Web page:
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Requirements for the defendant to actively participate in the English criminal process have been increasing in recent years such that the defendant can now be penalised for their non-cooperation. This book explores the ramifications of penalising a defendant’s non-cooperation, particularly its effect on the adversarial system.
The book develops a normative theory of criminal procedure which proposes that the criminal process should operate as a mechanism for calling the state to account for its accusations and request for official condemnation and punishment of the accused. It goes on to examine the limitations placed on the privilege against self-incrimination, adverse inferences drawn from a defendant’s silence, and adverse inferences drawn from defence non-disclosure.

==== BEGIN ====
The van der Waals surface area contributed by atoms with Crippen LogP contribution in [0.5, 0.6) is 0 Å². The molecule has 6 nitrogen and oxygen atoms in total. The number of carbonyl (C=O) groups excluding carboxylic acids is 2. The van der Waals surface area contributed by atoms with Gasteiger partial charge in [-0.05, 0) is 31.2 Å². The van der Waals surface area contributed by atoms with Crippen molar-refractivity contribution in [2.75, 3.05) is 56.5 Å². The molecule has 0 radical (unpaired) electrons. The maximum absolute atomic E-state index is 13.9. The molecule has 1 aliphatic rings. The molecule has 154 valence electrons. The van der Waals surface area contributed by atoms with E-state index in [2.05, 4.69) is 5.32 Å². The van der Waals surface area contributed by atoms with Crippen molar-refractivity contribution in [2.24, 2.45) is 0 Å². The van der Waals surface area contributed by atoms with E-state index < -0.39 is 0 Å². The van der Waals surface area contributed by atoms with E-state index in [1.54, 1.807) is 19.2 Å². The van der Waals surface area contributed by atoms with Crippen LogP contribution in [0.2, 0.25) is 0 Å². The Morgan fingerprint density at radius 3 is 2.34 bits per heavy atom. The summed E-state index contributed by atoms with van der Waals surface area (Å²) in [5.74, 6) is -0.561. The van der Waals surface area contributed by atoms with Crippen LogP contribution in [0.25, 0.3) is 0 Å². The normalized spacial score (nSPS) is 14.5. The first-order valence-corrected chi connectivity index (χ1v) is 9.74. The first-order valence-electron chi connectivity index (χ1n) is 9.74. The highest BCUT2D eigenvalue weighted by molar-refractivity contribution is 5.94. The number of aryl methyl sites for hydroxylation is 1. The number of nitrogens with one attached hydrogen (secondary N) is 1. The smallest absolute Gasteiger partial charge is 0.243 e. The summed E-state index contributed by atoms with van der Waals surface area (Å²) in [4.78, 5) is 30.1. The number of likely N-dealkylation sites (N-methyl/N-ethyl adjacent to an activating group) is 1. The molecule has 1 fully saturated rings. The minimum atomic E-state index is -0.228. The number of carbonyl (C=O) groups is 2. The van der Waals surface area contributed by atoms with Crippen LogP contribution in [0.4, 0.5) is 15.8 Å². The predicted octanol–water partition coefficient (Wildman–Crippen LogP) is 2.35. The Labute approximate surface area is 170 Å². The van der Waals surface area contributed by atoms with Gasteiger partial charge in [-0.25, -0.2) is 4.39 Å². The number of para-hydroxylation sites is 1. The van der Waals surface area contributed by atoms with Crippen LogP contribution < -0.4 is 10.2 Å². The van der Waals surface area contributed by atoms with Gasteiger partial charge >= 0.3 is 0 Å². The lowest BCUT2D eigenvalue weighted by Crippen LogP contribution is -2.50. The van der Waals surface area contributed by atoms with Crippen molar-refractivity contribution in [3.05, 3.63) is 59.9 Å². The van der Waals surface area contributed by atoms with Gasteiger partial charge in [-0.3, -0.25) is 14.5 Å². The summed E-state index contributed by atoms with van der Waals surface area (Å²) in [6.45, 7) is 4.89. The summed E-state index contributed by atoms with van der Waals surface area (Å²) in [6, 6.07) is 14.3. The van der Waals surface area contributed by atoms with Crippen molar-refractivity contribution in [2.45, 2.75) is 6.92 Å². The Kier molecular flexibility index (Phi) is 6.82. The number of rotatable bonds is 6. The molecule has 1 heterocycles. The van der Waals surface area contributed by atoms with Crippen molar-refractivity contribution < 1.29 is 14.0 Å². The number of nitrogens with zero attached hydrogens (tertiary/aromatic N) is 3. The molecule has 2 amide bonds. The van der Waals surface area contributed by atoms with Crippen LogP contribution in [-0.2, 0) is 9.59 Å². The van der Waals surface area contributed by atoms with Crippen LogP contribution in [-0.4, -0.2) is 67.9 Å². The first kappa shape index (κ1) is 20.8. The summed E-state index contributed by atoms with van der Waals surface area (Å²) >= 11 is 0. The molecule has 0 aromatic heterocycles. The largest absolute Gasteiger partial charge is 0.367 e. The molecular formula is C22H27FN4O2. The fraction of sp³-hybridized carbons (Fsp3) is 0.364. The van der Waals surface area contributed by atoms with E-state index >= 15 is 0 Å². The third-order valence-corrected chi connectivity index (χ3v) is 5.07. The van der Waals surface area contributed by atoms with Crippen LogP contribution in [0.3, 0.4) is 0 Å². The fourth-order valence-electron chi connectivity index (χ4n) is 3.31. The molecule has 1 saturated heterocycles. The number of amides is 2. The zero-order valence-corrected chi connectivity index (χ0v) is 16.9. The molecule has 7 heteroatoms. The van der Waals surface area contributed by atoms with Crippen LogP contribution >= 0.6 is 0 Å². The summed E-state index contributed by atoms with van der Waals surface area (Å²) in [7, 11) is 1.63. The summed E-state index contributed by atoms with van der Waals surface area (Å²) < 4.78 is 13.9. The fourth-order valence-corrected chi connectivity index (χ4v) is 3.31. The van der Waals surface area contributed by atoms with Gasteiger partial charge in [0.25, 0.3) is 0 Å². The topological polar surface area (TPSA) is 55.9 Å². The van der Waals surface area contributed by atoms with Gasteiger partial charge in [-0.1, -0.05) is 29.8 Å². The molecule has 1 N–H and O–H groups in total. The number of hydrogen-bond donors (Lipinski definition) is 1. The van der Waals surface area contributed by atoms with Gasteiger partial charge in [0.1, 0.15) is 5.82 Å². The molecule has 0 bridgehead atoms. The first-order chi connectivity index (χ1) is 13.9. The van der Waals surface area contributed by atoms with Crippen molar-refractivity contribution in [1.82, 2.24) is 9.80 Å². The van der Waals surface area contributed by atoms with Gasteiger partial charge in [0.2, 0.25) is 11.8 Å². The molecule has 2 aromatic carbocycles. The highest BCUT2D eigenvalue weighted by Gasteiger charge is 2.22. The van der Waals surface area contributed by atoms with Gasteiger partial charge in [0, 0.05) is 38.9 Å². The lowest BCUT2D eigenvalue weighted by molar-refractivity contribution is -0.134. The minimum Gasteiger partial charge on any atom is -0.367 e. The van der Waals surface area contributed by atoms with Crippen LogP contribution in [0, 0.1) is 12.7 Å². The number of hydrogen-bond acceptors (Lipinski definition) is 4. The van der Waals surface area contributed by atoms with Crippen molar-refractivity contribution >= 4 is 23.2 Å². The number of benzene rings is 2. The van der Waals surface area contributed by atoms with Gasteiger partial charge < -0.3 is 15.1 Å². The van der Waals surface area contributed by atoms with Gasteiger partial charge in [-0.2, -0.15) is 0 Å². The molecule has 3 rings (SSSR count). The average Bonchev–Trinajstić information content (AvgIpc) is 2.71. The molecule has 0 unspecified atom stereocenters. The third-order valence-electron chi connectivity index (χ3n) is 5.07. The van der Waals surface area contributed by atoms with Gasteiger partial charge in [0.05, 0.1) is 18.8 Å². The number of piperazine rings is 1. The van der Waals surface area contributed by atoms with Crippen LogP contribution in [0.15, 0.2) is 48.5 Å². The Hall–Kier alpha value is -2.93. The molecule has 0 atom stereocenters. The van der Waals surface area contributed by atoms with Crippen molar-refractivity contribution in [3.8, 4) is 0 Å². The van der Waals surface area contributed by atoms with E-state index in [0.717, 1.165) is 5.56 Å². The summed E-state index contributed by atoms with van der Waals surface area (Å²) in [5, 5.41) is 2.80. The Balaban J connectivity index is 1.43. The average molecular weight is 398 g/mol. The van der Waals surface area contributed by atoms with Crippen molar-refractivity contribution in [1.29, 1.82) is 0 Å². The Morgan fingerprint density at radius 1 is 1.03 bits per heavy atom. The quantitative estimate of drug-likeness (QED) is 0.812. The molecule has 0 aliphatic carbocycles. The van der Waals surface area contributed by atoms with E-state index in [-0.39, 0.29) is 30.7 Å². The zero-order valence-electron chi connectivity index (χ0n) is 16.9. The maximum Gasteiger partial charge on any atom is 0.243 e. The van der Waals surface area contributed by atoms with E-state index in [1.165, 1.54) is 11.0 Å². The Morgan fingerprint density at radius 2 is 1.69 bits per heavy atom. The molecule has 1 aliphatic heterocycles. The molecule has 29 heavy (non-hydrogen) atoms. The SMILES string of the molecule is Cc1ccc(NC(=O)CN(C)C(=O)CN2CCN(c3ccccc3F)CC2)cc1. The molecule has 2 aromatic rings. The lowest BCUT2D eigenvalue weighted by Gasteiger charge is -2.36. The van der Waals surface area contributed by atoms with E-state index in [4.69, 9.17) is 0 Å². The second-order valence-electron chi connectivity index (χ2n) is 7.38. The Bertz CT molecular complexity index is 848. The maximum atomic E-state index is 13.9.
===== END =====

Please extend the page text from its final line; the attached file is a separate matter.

The book shows how by placing participatory requirements on defendants and penalising them for their non-cooperation, a new participatory model of procedure has developed. This model relies on the active participation of the defendant in pursuit of efficient fact-finding, and so, is far removed from England’s history of adversarialism, and shows less of a regard for legitimacy, fairness and respect for defence rights.